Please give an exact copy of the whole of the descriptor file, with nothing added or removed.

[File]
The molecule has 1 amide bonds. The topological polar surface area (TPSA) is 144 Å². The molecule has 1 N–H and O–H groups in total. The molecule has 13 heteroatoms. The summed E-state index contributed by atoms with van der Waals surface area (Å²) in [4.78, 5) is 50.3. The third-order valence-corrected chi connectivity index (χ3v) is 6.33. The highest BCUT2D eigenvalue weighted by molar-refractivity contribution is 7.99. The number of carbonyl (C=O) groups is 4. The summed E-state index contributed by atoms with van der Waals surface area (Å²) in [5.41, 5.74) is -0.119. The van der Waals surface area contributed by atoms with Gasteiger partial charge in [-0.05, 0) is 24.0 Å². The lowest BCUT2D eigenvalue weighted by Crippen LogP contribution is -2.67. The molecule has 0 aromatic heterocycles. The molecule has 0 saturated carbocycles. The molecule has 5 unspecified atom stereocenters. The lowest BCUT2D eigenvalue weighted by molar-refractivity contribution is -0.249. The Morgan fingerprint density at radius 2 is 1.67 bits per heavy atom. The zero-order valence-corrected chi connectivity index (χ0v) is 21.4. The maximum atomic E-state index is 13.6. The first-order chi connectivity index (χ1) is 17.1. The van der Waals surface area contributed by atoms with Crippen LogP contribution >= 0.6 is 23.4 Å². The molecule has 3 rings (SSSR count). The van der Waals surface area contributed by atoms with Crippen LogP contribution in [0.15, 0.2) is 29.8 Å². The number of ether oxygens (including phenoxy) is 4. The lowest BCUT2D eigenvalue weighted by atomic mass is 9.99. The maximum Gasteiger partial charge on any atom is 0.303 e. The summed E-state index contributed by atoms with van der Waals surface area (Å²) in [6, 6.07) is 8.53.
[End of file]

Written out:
The molecule has 1 amide bonds. The topological polar surface area (TPSA) is 144 Å². The molecule has 1 N–H and O–H groups in total. The molecule has 13 heteroatoms. The summed E-state index contributed by atoms with van der Waals surface area (Å²) in [4.78, 5) is 50.3. The third-order valence-corrected chi connectivity index (χ3v) is 6.33. The highest BCUT2D eigenvalue weighted by molar-refractivity contribution is 7.99. The number of carbonyl (C=O) groups is 4. The summed E-state index contributed by atoms with van der Waals surface area (Å²) in [5.41, 5.74) is -0.119. The van der Waals surface area contributed by atoms with Gasteiger partial charge in [-0.05, 0) is 24.0 Å². The lowest BCUT2D eigenvalue weighted by Crippen LogP contribution is -2.67. The molecule has 0 aromatic heterocycles. The molecule has 0 saturated carbocycles. The molecule has 5 unspecified atom stereocenters. The lowest BCUT2D eigenvalue weighted by molar-refractivity contribution is -0.249. The Morgan fingerprint density at radius 2 is 1.67 bits per heavy atom. The zero-order valence-corrected chi connectivity index (χ0v) is 21.4. The maximum atomic E-state index is 13.6. The first-order chi connectivity index (χ1) is 17.1. The van der Waals surface area contributed by atoms with Crippen LogP contribution >= 0.6 is 23.4 Å². The molecule has 3 rings (SSSR count). The van der Waals surface area contributed by atoms with Crippen LogP contribution in [0.15, 0.2) is 29.8 Å². The number of ether oxygens (including phenoxy) is 4. The lowest BCUT2D eigenvalue weighted by atomic mass is 9.99. The maximum Gasteiger partial charge on any atom is 0.303 e. The summed E-state index contributed by atoms with van der Waals surface area (Å²) in [6, 6.07) is 8.53.